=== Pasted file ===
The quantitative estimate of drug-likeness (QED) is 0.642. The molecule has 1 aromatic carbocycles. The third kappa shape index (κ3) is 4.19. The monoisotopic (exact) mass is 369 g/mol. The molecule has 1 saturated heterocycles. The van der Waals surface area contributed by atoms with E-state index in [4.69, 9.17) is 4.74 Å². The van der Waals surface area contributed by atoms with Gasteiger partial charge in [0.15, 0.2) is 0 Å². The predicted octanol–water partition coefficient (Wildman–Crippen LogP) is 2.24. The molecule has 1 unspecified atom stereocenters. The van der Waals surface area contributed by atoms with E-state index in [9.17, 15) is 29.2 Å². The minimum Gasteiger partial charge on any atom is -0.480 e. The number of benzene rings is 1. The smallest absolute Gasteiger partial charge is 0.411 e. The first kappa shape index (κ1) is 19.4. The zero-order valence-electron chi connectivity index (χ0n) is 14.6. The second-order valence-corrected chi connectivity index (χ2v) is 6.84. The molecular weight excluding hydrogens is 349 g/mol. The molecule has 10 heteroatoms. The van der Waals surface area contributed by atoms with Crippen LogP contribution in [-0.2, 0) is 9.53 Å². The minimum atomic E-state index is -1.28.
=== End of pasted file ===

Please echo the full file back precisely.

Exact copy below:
The quantitative estimate of drug-likeness (QED) is 0.642. The molecule has 1 aromatic carbocycles. The third kappa shape index (κ3) is 4.19. The monoisotopic (exact) mass is 369 g/mol. The molecule has 1 saturated heterocycles. The van der Waals surface area contributed by atoms with E-state index in [4.69, 9.17) is 4.74 Å². The van der Waals surface area contributed by atoms with Gasteiger partial charge in [0.15, 0.2) is 0 Å². The predicted octanol–water partition coefficient (Wildman–Crippen LogP) is 2.24. The molecule has 1 unspecified atom stereocenters. The van der Waals surface area contributed by atoms with E-state index in [9.17, 15) is 29.2 Å². The minimum Gasteiger partial charge on any atom is -0.480 e. The number of benzene rings is 1. The smallest absolute Gasteiger partial charge is 0.411 e. The first kappa shape index (κ1) is 19.4. The zero-order valence-electron chi connectivity index (χ0n) is 14.6. The second-order valence-corrected chi connectivity index (χ2v) is 6.84. The molecular weight excluding hydrogens is 349 g/mol. The molecule has 10 heteroatoms. The van der Waals surface area contributed by atoms with Crippen LogP contribution in [-0.2, 0) is 9.53 Å². The minimum atomic E-state index is -1.28.